Mix and match different textures in a room to stimulate your senses! It can be as simple as tossing a chunky knit blanket on your smooth leather sofa! Wood, metal, glass, upholstery, everything has a texture to it.
You can use different types of wood grains in a room, just don’t go overboard. Three is a great number to work with. You can work with different woods that are all the same stain, or use different stains on the same type of wood. It adds more detail to a room.
Metals can be mixed up too, you no longer need to stick to a single metal finish throughout your entire home. Your light fixtures could make a statement in gold, while your faucets are chrome, and your dining chairs use antique bronze. Once again, three is usually the magic number for a room.
Color greatly impacts the mood of a room. By altering the color you can make a room energetic or relaxing. If you want a space to be relaxing and soothing, you are going to want an analogous or monochromatic scheme, whereas a high energy room would want a complementary scheme. I have a great post about different color schemes here.
I find that the important thing is to discover what colors you are most drawn to. Do you feel more at home in cool tones or warm tones? Do you tend to wear blue shirts more than green shirts? It is okay to use different shades of blue throughout your home if blue is your favorite color! If it makes you happy, then go for it! Or if your favorite color changes with the seasons, use it in accent pieces that you can rotate out.
Typically darker or heavier items are placed closer to the floor to anchor a space, while lighter items are higher up. This helps to get a better flow and balance in a room.
Every item has a visible weight to it. This can be caused by the size of it, the color, or the material. Your goal is to make a room feel balanced in its design and layout. Think of a balancing scale. If all of your heavy furniture is piled into one side of the room, or in one scale, and the other side is left bare, the scale is tipped way over and very unbalanced. You will feel that the room is off, and not comfortable.
This doesn’t mean that you need a couch on each end of the room. There are different ways to bring about balance without weighing your furniture. Try utilizing the opposing wall space with big focal pieces, such as a tv or painting, and dark picture frames or bold colors to bring weight to the other side of the room. Another way to balance a room is to have similar colors and textures used in three different areas of a space. Your brain takes note of them spread out around you and connects the pieces together.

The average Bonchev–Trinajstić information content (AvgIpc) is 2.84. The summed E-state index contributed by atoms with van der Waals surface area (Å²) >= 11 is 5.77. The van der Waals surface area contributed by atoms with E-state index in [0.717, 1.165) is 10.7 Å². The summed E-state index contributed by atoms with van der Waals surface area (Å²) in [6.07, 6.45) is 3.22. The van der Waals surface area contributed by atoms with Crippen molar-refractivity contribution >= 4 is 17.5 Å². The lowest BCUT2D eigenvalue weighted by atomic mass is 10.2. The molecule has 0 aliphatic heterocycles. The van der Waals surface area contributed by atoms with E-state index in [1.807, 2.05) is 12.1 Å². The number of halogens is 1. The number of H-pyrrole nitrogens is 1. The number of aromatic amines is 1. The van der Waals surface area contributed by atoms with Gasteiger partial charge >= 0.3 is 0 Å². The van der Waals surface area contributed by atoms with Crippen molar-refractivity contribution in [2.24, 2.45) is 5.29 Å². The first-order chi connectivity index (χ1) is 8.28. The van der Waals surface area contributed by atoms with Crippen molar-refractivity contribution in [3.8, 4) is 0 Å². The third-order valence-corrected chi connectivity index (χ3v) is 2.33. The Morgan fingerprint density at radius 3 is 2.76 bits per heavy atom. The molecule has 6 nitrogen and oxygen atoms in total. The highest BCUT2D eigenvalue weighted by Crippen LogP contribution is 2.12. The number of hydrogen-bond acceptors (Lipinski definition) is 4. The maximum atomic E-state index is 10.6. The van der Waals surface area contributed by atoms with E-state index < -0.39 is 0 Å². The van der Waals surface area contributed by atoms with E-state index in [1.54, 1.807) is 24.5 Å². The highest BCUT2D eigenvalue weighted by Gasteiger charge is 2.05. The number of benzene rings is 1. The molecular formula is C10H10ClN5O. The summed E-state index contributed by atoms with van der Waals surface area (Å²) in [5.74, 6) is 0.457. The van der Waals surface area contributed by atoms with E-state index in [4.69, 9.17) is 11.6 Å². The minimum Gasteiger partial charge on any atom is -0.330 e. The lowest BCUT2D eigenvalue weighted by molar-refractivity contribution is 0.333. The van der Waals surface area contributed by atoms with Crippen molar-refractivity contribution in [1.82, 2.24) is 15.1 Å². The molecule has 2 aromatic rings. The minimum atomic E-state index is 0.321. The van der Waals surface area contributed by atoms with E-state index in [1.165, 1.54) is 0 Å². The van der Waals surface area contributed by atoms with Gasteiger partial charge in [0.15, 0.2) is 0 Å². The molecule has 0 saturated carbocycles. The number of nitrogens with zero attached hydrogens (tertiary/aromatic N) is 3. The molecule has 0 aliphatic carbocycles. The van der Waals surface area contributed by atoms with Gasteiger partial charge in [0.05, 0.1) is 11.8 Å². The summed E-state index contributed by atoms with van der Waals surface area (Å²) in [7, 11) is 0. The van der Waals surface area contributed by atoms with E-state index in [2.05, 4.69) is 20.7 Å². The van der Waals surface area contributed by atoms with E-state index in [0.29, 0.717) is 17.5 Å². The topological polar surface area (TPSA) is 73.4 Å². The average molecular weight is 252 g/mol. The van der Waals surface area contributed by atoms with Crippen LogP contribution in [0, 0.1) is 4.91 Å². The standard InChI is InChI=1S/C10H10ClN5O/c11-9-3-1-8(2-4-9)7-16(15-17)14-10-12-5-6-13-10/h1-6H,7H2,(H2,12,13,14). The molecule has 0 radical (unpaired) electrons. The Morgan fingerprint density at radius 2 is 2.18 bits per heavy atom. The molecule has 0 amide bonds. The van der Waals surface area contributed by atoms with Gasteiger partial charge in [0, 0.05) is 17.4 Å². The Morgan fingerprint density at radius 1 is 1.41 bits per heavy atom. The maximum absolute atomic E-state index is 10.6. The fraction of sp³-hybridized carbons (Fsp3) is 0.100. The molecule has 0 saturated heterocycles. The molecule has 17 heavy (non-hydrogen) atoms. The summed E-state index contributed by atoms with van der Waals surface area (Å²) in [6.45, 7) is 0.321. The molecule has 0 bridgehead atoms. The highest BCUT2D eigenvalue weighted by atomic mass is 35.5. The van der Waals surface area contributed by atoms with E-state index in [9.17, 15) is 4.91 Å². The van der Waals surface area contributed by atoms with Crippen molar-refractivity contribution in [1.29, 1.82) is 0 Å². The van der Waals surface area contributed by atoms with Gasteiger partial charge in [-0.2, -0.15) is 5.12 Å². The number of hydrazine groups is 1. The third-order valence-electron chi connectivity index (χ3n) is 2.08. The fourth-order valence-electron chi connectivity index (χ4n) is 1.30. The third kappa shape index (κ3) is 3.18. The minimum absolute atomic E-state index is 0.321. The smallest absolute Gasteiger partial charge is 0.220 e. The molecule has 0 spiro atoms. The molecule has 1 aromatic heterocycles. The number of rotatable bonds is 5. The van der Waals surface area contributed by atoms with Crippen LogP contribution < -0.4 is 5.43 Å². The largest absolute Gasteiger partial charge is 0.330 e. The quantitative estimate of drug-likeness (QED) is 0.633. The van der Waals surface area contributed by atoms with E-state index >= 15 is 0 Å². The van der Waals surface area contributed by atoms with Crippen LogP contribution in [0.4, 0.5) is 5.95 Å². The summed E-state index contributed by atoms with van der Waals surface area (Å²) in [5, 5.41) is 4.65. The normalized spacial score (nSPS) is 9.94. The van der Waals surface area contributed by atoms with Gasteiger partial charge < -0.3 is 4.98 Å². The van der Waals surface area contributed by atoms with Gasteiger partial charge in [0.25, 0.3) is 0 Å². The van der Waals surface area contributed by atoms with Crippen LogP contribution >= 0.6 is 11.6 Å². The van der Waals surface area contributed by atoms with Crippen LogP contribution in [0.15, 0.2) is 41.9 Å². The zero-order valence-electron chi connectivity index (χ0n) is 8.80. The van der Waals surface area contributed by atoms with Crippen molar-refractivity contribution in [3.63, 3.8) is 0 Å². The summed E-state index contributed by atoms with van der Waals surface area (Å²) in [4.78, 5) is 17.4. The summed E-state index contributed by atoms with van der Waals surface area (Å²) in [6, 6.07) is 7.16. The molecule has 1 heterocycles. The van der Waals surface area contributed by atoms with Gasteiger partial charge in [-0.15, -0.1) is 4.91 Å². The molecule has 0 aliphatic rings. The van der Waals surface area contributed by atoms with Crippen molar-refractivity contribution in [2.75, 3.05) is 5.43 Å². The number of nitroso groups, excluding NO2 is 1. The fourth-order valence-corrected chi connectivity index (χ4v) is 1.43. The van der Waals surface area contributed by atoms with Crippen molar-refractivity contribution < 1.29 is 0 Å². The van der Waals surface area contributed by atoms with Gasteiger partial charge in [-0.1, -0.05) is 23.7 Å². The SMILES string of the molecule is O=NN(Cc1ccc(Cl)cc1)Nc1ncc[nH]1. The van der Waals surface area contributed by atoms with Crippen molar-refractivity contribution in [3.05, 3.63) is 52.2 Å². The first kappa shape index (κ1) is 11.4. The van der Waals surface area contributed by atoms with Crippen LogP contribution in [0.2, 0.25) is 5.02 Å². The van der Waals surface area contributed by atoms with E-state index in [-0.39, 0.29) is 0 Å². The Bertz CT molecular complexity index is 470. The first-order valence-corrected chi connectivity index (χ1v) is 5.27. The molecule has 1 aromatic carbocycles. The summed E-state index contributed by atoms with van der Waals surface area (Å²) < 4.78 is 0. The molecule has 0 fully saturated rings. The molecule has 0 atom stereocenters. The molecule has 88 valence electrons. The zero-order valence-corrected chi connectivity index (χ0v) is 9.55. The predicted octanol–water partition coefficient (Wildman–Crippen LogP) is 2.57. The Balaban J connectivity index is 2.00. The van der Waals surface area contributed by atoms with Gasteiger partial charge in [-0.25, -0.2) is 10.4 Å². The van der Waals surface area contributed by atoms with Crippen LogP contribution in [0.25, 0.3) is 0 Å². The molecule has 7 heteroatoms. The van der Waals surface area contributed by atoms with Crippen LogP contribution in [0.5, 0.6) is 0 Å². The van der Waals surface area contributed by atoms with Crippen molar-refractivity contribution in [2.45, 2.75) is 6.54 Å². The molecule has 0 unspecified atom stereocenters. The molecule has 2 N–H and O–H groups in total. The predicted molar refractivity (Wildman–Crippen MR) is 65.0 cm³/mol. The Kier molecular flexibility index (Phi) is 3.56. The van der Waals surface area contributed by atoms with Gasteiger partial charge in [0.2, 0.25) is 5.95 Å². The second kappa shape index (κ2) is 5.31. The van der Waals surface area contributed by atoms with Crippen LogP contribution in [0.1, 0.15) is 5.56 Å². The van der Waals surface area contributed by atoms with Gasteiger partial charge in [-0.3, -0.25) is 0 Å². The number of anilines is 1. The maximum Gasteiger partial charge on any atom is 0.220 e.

Most rooms do not have enough lighting in them. It’s why spaces can feel so dreary in the evenings and winter. It’s just one of those things that we don’t really think about when decorating a room. The ideal room would have seven different sources of light. They could be a mix of ceiling fixtures, wall sconces, pot lights, floor lamps, table lamps, candles, and windows. Blinds and window coverings offer great control of natural lighting, as well as soften the harsh lines of windows.
When thinking of the lighting in your design, take the purpose of the room into consideration. If tasks are done in a room, the lighting may need to be brighter so you aren’t squinting as you work. Rooms for entertaining can benefit from dimmable lighting. If you do a lot of reading in a room then table lamps are great to have for more direct light. Bright overhead lights aren’t the most romantic for a movie night, and low lighting in a kitchen can lead to injuries when chopping food. I suggest overlapping your lighting areas so you have great coverage, and you can control how much light you need, when and where. It really does affect the look, feel, and function of a room.
Play With Your Design
Decorating is a form of art, and should be fun to do! You can adjust as often or as little as you want. It does help if you understand the concepts behind a great design and know the process for putting together a room. Don’t be afraid to play around with your space. Once you’ve put a room together, live with it for a few days. This will best tell you if something is in the way of your usual walking path, or just doesn’t fit into the room after all. Or if it all works great, then you can leave it alone and just enjoy the feeling of the space. Design and style are very personal so it’s great to have your own touches in the rooms you surround yourself in.
Ready to move on to color? Check out my post on Color Theory here.
Was this helpful to you? Do you want a more in-depth look at any of the concepts and elements? Leave me a comment and let me know what else you’d like to learn!